Do you Yahoo? Probably.

Yahoo reaches 80% of Internet users -- same as Google -- but its focus on content over search has yielded a lower profit than its rival. Is that misguided or bold?

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By David Goldman, staff writer

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NEW YORK ( -- To answer Yahoo's famous slogan: 157 million users say yes. But rival Google draws just about the same number of visitors and makes 11 times as much. So, what gives?

Yahoo trails Google when it comes to search rankings but Yahoo's ad network reaches more people than its colorful rival.

The real answer lies in what people are looking for when they go to Yahoo versus Google (GOOG, Fortune 500). Both offer content and search, but people tend to flock to Yahoo for less-profitable content, and use Google for the more-profitable searches.

"Google makes a lot more per visitor than Yahoo does," said Andrew Frank, Yahoo analyst at Gartner. "Yahoo has a higher overhead than Google, because it has to do more per click than just show 10 page results."

Yahoo's sites reach 80% of Internet users in the United States, according to a recent survey by online data tracker comScore. That's just a hair less than the 81.2% of users that Internet leader Google reaches. And Yahoo's ad network reaches 5% more people than Google's network.

But Yahoo (YHOO, Fortune 500) took home just $131 million in profit this past quarter, compared with Google's $1.5 billion. Both reach about the same number of U.S. users each month, so why the disparity?

Search is far more profitable than content and media because it can target ads to specific keywords. When a person types in a term or terms, the search engine knows what the user is looking for, and it can display ads that are tied to the query. For example, if you're looking for a 50-inch flat screen TV, you'll likely wind up with several advertisements for 50-inch flat screen TVs.

But it's harder to do that on a media site that focuses on content. Ads on Yahoo Sports, for instance, can zoom in on products that sports fans may like, but those ads won't be nearly as targeted to the reader as a search ad.

Search wars. Even during the depths of the recession, the battle over the profitable search advertising market has heated up. Google controls 64.7% of the U.S. search market, compared to Yahoo's 19.3% and Microsoft's 8.9%, according to the most recent comScore report.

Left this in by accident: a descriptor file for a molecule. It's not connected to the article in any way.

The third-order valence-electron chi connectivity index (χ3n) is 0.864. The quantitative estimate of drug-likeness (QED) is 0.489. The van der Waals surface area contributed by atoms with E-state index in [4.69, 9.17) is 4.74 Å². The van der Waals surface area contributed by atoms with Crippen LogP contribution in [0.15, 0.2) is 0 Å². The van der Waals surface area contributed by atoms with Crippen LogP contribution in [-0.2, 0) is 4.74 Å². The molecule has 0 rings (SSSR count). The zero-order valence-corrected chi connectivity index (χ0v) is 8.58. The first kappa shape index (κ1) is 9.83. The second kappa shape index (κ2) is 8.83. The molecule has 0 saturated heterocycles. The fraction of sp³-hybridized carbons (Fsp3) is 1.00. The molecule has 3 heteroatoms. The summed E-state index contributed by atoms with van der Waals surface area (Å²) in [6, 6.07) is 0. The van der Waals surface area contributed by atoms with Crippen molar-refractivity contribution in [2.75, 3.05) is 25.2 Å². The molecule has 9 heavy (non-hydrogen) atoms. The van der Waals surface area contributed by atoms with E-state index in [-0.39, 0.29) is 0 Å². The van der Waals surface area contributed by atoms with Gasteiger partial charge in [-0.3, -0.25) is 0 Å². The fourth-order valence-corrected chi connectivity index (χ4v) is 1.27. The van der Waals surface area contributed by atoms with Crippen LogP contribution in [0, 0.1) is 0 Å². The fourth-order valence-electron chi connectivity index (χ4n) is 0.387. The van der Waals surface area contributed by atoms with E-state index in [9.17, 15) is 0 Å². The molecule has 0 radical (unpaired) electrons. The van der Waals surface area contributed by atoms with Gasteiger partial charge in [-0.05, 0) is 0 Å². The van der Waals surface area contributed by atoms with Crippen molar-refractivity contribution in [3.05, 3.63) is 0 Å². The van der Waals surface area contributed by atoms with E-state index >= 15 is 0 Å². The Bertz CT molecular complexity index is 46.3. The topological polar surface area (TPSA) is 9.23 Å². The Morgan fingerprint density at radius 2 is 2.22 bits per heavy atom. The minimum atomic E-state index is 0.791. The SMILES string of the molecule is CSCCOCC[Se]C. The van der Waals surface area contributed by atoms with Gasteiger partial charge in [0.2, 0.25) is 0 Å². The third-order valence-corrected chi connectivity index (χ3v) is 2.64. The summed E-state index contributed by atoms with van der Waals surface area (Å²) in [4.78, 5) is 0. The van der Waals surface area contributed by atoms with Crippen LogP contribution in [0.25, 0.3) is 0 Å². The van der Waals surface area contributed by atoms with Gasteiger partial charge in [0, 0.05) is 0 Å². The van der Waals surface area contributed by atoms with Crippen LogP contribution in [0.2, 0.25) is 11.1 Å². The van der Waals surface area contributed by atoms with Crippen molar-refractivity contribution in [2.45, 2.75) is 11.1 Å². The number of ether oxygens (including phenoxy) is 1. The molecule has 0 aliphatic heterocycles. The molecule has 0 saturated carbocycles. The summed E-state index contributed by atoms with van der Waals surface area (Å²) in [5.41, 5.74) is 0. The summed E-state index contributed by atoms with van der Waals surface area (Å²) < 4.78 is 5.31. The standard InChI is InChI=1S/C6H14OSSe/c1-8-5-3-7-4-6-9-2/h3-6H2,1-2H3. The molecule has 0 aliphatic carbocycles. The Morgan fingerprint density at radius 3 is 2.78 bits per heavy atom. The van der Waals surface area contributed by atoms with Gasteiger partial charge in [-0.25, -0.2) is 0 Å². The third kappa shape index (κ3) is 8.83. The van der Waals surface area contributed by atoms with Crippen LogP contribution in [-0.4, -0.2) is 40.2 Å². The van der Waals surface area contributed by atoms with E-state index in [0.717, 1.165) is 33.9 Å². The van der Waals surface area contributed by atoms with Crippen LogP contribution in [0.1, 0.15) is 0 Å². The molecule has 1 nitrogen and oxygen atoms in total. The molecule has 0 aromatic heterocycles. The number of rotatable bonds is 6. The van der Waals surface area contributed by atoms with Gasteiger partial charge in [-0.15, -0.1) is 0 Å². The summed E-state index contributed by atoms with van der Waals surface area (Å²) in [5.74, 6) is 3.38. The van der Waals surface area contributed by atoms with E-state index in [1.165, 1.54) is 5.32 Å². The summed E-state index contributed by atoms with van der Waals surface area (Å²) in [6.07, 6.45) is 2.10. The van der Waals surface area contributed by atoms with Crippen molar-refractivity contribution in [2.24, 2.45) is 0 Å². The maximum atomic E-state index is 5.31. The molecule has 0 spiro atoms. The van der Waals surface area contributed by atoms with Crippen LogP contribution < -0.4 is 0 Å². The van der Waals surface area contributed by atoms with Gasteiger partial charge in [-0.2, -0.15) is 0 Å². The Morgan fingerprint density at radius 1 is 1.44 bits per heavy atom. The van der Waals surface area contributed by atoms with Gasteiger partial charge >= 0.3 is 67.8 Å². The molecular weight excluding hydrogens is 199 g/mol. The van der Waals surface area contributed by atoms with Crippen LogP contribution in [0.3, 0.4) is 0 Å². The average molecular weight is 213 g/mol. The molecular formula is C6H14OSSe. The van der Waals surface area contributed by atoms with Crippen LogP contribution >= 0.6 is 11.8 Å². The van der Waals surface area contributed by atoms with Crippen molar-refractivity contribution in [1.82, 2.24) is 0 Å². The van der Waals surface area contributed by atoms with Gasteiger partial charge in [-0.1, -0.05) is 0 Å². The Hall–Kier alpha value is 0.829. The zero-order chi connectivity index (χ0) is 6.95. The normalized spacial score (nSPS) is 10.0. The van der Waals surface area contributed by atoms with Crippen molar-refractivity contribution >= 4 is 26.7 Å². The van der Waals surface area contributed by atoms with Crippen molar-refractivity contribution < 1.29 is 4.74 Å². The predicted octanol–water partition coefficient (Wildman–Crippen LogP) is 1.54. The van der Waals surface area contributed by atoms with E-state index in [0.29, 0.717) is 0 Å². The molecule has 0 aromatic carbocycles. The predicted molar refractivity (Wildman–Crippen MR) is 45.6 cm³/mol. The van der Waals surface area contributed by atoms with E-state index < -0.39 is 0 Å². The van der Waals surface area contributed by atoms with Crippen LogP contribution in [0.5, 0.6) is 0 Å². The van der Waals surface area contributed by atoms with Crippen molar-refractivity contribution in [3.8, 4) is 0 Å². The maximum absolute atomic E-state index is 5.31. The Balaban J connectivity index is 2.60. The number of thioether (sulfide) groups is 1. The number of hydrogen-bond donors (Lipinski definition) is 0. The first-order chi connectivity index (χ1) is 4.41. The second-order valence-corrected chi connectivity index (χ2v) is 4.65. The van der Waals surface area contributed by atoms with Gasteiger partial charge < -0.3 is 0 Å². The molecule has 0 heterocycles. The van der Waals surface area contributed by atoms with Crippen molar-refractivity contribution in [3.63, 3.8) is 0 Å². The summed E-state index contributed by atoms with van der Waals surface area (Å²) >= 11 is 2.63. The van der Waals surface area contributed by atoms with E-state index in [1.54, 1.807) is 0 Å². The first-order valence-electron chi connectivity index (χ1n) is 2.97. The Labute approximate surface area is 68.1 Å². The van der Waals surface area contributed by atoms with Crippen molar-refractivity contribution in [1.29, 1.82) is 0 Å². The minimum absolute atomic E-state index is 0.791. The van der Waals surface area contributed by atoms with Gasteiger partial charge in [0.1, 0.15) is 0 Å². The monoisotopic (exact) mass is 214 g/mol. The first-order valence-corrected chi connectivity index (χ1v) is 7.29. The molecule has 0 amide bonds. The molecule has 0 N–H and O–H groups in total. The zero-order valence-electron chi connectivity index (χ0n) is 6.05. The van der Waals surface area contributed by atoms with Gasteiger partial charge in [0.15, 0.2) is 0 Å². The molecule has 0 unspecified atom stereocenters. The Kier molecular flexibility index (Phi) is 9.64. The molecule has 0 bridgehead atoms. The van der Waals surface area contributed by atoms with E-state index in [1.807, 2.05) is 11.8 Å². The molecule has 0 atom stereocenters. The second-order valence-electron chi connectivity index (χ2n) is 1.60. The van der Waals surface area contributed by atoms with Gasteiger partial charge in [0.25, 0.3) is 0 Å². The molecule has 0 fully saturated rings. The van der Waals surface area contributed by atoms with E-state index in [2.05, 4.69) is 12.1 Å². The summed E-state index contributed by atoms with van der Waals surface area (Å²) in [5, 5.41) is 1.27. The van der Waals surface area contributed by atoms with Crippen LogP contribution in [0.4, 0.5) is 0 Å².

So it came as no surprise when Yahoo agreed last month to partner with Microsoft (MSFT, Fortune 500) in its search business, in an attempt to eat into some of Google's enormous market share.

Under the terms of the deal, Yahoo will sell the most profitable "premium" ad spaces for both its Web sites and Microsoft's sites, which have the most potential for growth, according to Frank. Microsoft's Bing engine will power Yahoo's searches, though Yahoo will have control over the look and feel of searches on its Web site.

Content still rules. Despite trying to scale up its search business, Yahoo Chief Executive Carol Bartz has maintained that Yahoo will focus on what it does best: media and content. Smart move?

"She's playing to their strength, which is content," said Carl Howe, analyst with Yankee Group. "It's a much bigger media company than it is a search property."

In fact, some analysts say the comparisons between Yahoo and Google are inherently unfair.

"Search is not their business," said Sue Feldman, search analyst for IDC. "Yahoo is a diversified media company that happens to have search, and that's led to a lot of confusion about its role."

As a media company, it may have some room to grow.

According to a Forrester Research study, people spend 34% of their media time on the Internet, and 35% of their time watching television. But 31% of advertising spending is for TV, compared with just 12% on the Internet.

In spite of some tough times for online media companies of late, that's potentially great news for the biggest Internet content provider.

"There's a great deal of potential growth in media advertising, especially when you compare the amount of time audiences are spending online compared to other media," said Frank. "There are still a lot of advertisers that are shifting their focus to consumers online." To top of page

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